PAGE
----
Knoxville News-Sentinel

Currently the only daily newspaper in Knoxville, the News-Sentinel began in December 1886 as the evening Sentinel published by John Travis Hearn, a native of Shelbyville, Kentucky. The first four-page edition of the Sentinel was printed on a steam-operated flatbed press in a room above a liquor store. Hearn revolutionized the local distribution of newspapers by selling the papers directly to newsboys, who pocketed all the profits. The first newsboy, Wiley Morgan, stayed with the Sentinel and later became general manager and part-owner of the newspaper.

In 1892 Hearn sold the paper to J. B. Pound of Chattanooga, who then sold it to another Chattanoogan, George F. Milton, in 1899. In 1912 Curtis B. Johnson, formerly a reporter for the Knoxville Tribune, bought the paper. During the 1920s the Sentinel began publishing a Sunday edition.

In November 1921 the Scripps-McRae (later Scripps-Howard) newspaper chain launched the publication of the Knoxville News, edited by Edward J. Meeman, with Myron G. Chambers as business manager. Meeman published a nonpartisan paper that crusaded against government corruption and fiscal irresponsibility. The News promoted the establishment of the Great Smoky Mountains National Park and denounced the Butler Law against the teaching of evolution.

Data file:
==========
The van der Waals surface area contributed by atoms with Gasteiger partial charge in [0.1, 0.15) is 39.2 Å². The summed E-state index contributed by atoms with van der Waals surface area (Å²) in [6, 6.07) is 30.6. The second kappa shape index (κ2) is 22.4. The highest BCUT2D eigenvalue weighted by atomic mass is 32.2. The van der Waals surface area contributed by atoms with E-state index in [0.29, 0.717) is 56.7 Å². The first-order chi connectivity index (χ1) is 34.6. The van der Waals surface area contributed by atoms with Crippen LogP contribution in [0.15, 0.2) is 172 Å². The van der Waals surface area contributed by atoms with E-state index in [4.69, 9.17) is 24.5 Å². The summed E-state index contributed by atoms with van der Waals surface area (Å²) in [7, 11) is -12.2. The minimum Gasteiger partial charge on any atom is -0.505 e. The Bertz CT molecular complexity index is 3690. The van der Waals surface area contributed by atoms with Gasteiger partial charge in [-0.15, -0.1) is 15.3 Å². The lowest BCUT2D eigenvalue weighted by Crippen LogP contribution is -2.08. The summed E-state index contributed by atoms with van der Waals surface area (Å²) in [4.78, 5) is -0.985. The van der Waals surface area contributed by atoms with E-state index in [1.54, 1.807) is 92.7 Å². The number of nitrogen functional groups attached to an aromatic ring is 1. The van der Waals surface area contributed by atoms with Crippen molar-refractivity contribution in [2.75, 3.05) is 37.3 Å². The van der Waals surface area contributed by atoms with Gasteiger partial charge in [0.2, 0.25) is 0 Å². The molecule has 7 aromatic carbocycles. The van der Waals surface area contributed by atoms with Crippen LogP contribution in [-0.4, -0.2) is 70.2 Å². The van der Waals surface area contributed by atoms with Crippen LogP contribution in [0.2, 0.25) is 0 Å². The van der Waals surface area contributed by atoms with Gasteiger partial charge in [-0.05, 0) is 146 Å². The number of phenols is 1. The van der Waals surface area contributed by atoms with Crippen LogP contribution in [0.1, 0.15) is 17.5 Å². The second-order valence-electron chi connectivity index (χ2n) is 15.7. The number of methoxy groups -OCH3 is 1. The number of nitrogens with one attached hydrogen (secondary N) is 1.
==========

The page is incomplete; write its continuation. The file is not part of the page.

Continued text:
In November 1926 the News acquired the Sentinel from General Lawrence D. Tyson, a World War I hero who had used the evening paper to further his political ambitions. The first edition of the Knoxville News-Sentinel appeared on November 21, 1926. Meeman continued to edit the News-Sentinel until 1931, when he moved to Memphis to edit another Scripps-Howard newspaper, the Memphis Press-Scimitar.

In 1957 the News-Sentinel entered into a joint operating agreement with the Knoxville Journal. Under the terms of the agreement, the two papers combined their advertising, circulation, and production departments into a single operation, and the News-Sentinel assumed printing responsibilities for both papers. This cooperative arrangement lasted until 1991, when the Knoxville Journal ceased publication. In 1986 the News-Sentinel became a morning paper.

The longest-tenured editor of the News-Sentinel was Loye Miller, who assumed control of the paper in 1940 and edited it until his retirement in 1966. Ralph Millet Jr. succeeded Miller and remained with the paper until 1984. Millet led the fight to open public records to public inspection. Millet was succeeded by Harry Moskos, who retired in 2001. Jack McElroy is the current editor of the century-plus East Tennessee newspaper.

Suggested Reading

Jack Mooney, A History of Tennessee Newspapers (1996)

Citation Information

The following information is provided for citations.

  • Article Title Knoxville News-Sentinel
  • Author
  • Website Name Tennessee Encyclopedia
  • URL
  • Access Date July 13, 2024
  • Publisher Tennessee Historical Society
  • Original Published Date
  • Date of Last Update March 1, 2018